I’m pretty sure I’ve said this before, but I truly hate reading a book after I’ve heard nothing but great things about it for months. There’s always this sense of pressure and rarely does a book live up to the hype. Shatter Me was great, but not as great as other bloggers and reviewers had led me to believe it was. Tahereh Mafi has created a unique dystopian scenario with three compelling characters, two of which completely command your attention and don’t often falter in intensity. After a ripping first half, though, the second half ultimately falls flat and the story doesn’t exactly support the strong main characters. Do not let that deter you. Shatter Me is the first in a trilogy (obvs) and as Mafi grows as a writer, I look forward to seeing where she takes the story next.
Juliette Ferrars has a fatal touch. In a book full of metaphors and lyrical descriptions, there is no ambiguity to this statement–Juliette’s life has been a bit like this:
The last 264 days have been different. She has been locked in an asylum and has not interacted with another person since her incarceration. No, I haven’t confused my words. Juliette has been locked away because she committed a crime–albeit unknowingly , she killed a child with her touch. To keep her from hurting others, she has been isolated. The excruciating pain of not being able to touch anyone has made Juliette a dark and damaged person. A life without human contact damn near made her go insane, until she gets a cellmate. Juliette is wary of Adam, her new cellmate and the boy from her past. In such a controlled environment, it’s quite convenient that Juliette has been placed in solitary with a familiar face.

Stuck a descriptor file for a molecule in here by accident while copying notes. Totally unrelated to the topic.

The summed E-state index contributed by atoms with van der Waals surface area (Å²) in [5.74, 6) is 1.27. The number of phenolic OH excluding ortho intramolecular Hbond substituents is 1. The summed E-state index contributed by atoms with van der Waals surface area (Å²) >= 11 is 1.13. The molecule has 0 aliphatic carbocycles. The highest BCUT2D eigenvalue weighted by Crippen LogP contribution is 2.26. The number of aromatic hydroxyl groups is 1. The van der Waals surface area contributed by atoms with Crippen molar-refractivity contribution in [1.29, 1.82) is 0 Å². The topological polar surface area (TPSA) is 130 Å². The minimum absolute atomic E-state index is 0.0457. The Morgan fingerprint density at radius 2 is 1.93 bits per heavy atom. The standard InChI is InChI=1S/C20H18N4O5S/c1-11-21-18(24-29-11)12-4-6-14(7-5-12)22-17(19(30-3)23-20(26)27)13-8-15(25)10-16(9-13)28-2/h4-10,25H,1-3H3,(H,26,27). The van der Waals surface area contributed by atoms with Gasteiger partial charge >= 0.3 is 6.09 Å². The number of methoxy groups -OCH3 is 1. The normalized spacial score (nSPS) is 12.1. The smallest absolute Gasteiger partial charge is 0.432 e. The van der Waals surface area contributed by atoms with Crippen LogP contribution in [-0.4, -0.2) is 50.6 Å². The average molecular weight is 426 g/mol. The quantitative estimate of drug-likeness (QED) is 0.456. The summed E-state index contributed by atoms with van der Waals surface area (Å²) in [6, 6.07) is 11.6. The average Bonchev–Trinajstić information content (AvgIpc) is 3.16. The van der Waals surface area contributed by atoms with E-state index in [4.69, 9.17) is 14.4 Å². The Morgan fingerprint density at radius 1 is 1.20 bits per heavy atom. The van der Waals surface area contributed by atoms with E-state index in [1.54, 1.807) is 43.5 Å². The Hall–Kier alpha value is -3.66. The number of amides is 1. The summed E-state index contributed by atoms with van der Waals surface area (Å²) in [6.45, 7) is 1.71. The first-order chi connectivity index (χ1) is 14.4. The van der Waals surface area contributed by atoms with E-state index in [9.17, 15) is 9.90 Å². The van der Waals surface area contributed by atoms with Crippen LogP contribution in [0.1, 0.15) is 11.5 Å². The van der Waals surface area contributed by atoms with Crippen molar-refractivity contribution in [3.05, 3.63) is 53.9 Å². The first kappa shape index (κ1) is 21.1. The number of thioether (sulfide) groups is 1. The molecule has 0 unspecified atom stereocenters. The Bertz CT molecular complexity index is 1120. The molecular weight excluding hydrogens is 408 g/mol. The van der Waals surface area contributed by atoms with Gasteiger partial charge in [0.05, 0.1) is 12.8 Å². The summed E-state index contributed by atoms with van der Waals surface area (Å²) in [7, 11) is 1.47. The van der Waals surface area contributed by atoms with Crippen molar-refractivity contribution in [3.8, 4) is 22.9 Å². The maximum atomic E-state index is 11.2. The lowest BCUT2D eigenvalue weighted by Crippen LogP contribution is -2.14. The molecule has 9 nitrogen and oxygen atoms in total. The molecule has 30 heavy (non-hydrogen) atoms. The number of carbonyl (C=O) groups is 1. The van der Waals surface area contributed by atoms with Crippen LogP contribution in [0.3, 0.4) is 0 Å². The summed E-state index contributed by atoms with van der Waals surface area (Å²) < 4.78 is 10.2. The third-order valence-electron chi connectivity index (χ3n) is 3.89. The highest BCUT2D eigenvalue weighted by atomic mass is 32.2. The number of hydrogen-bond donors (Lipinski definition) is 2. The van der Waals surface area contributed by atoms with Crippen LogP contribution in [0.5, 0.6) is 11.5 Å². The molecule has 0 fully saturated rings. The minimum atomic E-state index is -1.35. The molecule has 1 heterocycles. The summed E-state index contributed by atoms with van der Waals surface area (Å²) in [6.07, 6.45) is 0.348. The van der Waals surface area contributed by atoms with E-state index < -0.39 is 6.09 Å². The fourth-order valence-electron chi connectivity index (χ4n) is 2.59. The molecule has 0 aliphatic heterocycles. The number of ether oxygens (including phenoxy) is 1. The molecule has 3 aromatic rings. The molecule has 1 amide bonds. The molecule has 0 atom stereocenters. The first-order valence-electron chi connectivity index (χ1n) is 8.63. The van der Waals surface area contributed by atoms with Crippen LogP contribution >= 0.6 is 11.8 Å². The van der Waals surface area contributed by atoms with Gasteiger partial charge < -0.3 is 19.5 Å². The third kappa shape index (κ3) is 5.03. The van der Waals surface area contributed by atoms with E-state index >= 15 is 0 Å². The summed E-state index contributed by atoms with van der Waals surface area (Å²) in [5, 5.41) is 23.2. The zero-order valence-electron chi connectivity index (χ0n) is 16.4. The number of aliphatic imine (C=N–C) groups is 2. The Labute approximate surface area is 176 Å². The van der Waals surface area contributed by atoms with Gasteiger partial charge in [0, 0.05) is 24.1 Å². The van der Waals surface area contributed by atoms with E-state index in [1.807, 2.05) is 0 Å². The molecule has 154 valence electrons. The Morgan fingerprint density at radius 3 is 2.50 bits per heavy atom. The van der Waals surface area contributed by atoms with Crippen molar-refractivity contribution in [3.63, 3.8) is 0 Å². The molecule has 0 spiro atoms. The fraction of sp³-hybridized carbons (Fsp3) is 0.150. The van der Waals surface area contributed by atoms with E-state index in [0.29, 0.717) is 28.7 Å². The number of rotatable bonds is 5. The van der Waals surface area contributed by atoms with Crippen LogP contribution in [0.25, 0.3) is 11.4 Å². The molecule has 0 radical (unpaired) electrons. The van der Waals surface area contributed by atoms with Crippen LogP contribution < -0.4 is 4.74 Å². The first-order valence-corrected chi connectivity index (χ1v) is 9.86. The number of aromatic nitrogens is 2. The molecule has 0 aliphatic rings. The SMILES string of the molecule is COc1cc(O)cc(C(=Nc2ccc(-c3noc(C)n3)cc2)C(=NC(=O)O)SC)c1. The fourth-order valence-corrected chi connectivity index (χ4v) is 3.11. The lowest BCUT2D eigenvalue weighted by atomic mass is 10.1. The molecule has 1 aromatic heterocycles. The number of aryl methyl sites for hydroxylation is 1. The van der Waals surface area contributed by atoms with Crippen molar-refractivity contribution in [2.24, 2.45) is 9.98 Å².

The world as we know it has come to an end; the Reestablishment have taken control in a time where famine, disease and poverty are rife and society has effectively crumbled. It wouldn’t be a dystopian novel without these elements, and it certainly wouldn’t be a dystopian novel without a source of resistance. When it is revealed that Adam is linked to the enigmatic Warner, the son of the leader of the Reestablishment, Juliette learns the truth behind her cellmate’s sudden appearance. But Juliette is stronger than the looks, and has learned to defend herself under harsh and cruel circumstances. Her strength is unexpected to most, and sets the stage for a thoroughly enjoyable and engrossing story.
Ultimately the hero of Mafi’s story is the writing itself. The writing flows well, the story is succinct (for the most part) and the various
strikethrough text sections give a deeper insight into Juliette’s thoughts and feelings–the deeper and more intimate things that she can’t even admit to herself to are revealed to the reader and it’s a technique that absolutely works. The three main characters are well conceived and Juliette and Warner in particular demonstrate clear motivations for their actions. I was surprised by the intense sexually charged scenes, for a young adult novel. Not that it’s not awesome; it’s just that so many novels play it safe and Mafi really knows how to push the boundaries. Simply put, the characters are real and relatable and even when evil are very, very likeable.
Shatter Me is a tale set in a very bleak world but our protagonists are fighting for a better world. When it’s all said and done, I’ll be very surprised if you’re not cheering them along. I sure was!